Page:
First of all, what do we need for our recipe to calculate the mass flux? Based on the definition by Arakawa and Schubert (1974) the shallow convective mass flux, m, is the product of the air density, ρ, the fraction of area covered by updrafts, a, and the vertical velocity, ω, averaged across all updrafts. To keep it simple, we assume that the air density is constant with 1.2 kg/m3. The vertical velocity of the cloud particles can be retrieved by Doppler radar measurements. Ghate et al. (2011) and Lamer et al. (2015) have done this and instead of calculating the fraction of area covered by updrafts for every single cloud, they used the cloud fraction over a specific time period (e.g. 1h). 

We do the same in our approach, and because we additionally want to know how the mass flux profile looks below the cloud base, we are using Doppler lidar measurements to get the vertical velocity in the sub-cloud layer. The following figure shows Doppler radar and Doppler lidar measurements at the BCO from Pre-EUREC4A day 2. The upper panel shows a cloud mask (I like to call it the Konow-cloud mask, because Heike Konow developed it), which labels every cloud as a number with associated parameters, like cloud base and cloud top height. Because we are only interested in the mass flux from shallow c

umulus clouds, we are removing all clouds with a cloud base lower than 300 m (precipitating clouds) and higher than 1 km. The result is shown in the center panel, which we are using to calculate the cloud fraction. The panel at the bottom combines the measurements from both the Doppler radar and the Doppler lidar instrument and shows the vertical velocity from near the ground to the cloud top for every single cloud.


In the next figure, we see the averaged shallow convective mass flux profile from this day in the right panel, which is the product of the air density, cloud fraction (left panel) and vertical velocity (center panel). First, we take a look at the mass flux profile below the cloud base height. Because we define the cloud fraction below cloud base as constant, the variation of the mass flux is only controlled by the vertical wind speed. Its maximum is in the center of the sub-cloud layer (~250 m), which is plausible because the borders of the mixed boundary layer (ground and cloud base) act as barriers, where the vertical windspeed is expected to be close to zero.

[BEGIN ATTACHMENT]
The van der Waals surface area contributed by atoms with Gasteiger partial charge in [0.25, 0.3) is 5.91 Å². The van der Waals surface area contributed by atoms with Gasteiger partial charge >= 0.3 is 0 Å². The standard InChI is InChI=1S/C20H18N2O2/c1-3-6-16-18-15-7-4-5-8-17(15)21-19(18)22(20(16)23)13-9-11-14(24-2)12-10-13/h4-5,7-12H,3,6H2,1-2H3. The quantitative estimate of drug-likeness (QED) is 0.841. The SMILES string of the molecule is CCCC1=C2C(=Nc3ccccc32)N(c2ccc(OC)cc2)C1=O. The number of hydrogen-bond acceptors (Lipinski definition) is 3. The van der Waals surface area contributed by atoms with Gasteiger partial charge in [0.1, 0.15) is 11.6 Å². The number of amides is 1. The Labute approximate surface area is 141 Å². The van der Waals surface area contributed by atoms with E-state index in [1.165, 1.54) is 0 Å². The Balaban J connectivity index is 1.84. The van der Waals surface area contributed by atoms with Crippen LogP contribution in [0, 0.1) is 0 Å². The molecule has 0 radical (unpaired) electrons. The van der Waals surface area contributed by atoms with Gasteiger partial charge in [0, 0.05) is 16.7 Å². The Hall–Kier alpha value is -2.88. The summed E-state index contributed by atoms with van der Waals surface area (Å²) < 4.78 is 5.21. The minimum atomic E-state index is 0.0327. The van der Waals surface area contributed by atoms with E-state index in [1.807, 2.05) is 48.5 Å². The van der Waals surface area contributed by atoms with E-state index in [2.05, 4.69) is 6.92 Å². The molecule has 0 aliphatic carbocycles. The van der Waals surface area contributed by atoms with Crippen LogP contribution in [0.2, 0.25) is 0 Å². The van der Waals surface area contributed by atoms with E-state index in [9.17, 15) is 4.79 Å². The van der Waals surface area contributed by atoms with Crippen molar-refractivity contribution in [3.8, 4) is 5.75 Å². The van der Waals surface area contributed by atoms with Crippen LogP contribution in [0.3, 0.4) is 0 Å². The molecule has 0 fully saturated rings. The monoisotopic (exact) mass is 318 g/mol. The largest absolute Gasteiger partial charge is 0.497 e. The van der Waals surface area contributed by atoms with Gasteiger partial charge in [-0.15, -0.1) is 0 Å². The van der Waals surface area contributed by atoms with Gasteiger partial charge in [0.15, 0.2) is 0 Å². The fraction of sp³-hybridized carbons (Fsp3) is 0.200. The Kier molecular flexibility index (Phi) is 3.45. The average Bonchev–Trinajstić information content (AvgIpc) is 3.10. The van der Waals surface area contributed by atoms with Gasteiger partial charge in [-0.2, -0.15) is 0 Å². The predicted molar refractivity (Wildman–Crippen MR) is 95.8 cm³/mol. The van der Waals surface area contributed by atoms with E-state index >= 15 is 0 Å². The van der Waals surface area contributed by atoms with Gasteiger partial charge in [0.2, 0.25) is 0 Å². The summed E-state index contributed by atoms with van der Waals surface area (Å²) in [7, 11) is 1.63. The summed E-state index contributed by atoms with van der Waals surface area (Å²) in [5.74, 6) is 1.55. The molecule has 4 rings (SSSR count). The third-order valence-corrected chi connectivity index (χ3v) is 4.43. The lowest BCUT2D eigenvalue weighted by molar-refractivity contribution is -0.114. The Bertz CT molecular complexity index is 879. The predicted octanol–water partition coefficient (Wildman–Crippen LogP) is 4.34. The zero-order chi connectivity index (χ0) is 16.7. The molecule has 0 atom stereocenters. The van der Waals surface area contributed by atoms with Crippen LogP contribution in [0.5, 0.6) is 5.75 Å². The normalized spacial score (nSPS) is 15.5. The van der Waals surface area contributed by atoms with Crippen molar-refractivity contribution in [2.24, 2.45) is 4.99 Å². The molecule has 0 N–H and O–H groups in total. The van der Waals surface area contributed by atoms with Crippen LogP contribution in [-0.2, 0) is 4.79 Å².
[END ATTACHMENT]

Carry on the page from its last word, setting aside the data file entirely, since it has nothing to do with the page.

The mass flux profile above cloud base shows a strong increase with increasing altitude up to ~750 m, which is caused by latent heat of condensation. It means that as soon cloud droplets are forming, the release of latent heat warms the surrounding air, which reinforces the upward motion.


All in all, I hope I could give you a rough idea how we can use ground based remote sensing instruments to measure the tropical shallow convective mass flux. I will use this method to investigate further questions, like „How does the mass flux vary during the day and during the year?“ and „How does the different development status of clouds affect the mass flux profiles?“. In case you are interested in more details and you are participating at the UCP 2019 in Berlin, please take a look at my poster:

Poster Session A, Track 2: Measuring the shallow convective mass flux


Arakawa, A and W. H. Schubert (1974): Interaction of a cumulus cloud ensemble with the large-scale environment, Part I, J. Atmos. Sci. 31, 674–701.

Ghate, V. P., M. A. Miller, and L. DiPretore (2011): Vertical velocity structure of marine boundary layer trade wind cumulus clouds, J. Geophys. Res., 116, D16206, doi:10.1029/2010JD015344.

Lamer, K., P. Kollias, and L. Nuijens (2015): Observations of the variability of shallow trade wind cumulus cloudiness and mass flux, J. Geophys. Res. Atmos., 120, 6161–6178, doi:10.1002/ 2014JD022950.